“Organisations should have a genuine and candid approach towards creating meaningful experiences in the workplace. In the widely accepted saying – ‘speak what you do and do what you speak’.”
On the contrary, Mishra explains that even highly engaged employees, at times, may not necessarily have a great experience at the workplace. Engagement may turn out to be fake in the future, as most people are unable to share their concerns while still in the organisation. However, they may spill out their minds when they resign. It is then that many share their realities, citing several issues they have faced during their tenure with the organisation.
He says, “Great workplaces are those that provide good experiences to people and not just engage them well.” He also suggests that organisations should have a genuine and candid approach towards creating meaningful experiences in the workplace. In the widely accepted saying – ‘speak what you do and do what you speak’ – Mishra explains that ‘speaking’ denotes engagement initiatives, while it is the ‘doing’ or the real deployment part that reflects experience.
An example of doing things that ensure great employee experience is the ‘First Time Right or FTR’ practice at Kotak Mahindra Bank. It implies that tasks that involve employee satisfaction should be accomplished such that they are done perfectly the first time itself, avoiding revisions and ensuring timeliness and accuracy.
In addition, the bank recently digitised its pre-onboarding process, which, in turn, has streamlined its pre-onboarding tasks, making document collection and verification much easier and quicker compared to the manual process. “It certainly has a positive impact on the impression that incoming employees form about their new workplace. The internal onboarding survey at Kotak Mahindra Bank is yet another measure that reveals the level of employee satisfaction at the organisation,” Khatavkar says.
While there may not be a perfect way to measure employee experience and satisfaction, it is the smallest of gestures that makes a difference. Also, while the debate on how employee engagement and experience are different from each other does not have a single perfect response, it now seems apt to conclude, in Mishra’s words —“While engagement is thinking, experience is feeling something in real.”
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“Positive or Meaningful” employee experience will certainly lead to Engagement .
This seems to be becoming an academic debate one concept trying to score over the other, cyclically.
An engaged employee is one who is ready to walk the extra mile and be with the organisation inspite of tough times, lack of infrastructure, pollution, median salaries, etc even in less than ideal working conditions.
This is brought about by creating a positive employee experience through selecting and developing for talent, promoting self-discovery, providing tools and tackles, managerial appreciation – optimising and standardising employee experience through standard managerial-supervisory practices and behaviours towards the team members, grounded in company vision-mission-values.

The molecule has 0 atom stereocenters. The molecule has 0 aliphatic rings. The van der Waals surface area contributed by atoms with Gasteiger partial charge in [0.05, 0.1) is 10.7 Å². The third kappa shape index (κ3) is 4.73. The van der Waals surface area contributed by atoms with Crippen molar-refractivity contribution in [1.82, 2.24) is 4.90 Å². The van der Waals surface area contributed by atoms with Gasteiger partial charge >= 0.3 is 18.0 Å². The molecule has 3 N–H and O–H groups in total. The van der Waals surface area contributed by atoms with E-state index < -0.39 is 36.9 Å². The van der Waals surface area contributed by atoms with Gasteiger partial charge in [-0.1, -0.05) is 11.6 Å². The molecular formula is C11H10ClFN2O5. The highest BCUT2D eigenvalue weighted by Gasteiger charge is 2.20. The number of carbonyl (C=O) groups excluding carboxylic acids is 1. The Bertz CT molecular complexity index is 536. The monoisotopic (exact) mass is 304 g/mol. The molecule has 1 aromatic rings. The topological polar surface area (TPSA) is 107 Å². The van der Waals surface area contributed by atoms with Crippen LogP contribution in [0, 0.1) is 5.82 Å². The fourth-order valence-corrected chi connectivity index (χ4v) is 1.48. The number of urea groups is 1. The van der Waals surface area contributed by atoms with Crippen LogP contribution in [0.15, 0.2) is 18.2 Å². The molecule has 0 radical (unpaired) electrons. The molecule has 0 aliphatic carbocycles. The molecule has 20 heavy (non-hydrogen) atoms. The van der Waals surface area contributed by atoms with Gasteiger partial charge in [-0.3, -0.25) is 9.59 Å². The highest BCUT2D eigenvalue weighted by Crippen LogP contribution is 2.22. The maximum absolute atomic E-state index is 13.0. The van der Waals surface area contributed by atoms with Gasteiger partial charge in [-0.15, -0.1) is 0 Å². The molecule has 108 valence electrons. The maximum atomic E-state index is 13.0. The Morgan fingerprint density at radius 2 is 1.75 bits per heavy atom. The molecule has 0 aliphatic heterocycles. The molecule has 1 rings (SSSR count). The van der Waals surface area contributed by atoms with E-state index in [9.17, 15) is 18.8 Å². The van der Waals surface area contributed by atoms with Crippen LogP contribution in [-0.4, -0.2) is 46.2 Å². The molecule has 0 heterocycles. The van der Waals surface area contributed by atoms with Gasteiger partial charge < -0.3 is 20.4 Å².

Employee experience could impress but talent engagement through Gallup Q-12 could retain the employee under varies set of circumstances.
Employees leave their managers and not necessarily the organisation, which could be a highly virtuous organisation with a virtuous CMD-CEO. This does not mean organisations need not pay heed to values, culture, infrastructure, employee communications, etc. And CEOs need not behave nasty or whimsical expecting-loading managers to be accountable for retention.
Employee experience is emotional and could help attract talent, but best talent engagement practices-SOP helps retain and develop talent for business results taking things a notch further. Employees also experience their own managers, the hr department, the canteen, the security, the infrastructure, etc. leading to positive or negative employee experience and the final engagement sans divorce.
Yes talent engagement practices should be inclusive of positive employee experience as the first step – providing love and sustainable care.
Marcus Buckingham says each individual is different, and handle him differently for his talent, temperament, personal situations, interests, hobbies, aspirations, etc
and manage by exception creatively through personal touch, customising the personal employee experience.
Every employee may not like to stand in the queu and collect his mithai packet – could be delivered at his plant or table in a more dignified way, or deliver to his family at home – why not, creating a new unique synergic experience.
Hope this adds value enhancing the debate!
while have coined the analytics of employee experience and employee engagement.
I need a HR Update regularly ( Like PF, ESIC, Employee Engagement Activity etc.,)
Liked the observations made in the comment of .Mr shantaram.
– As for example the sim ple suggestion of delivering sweet packets in a dignified manner.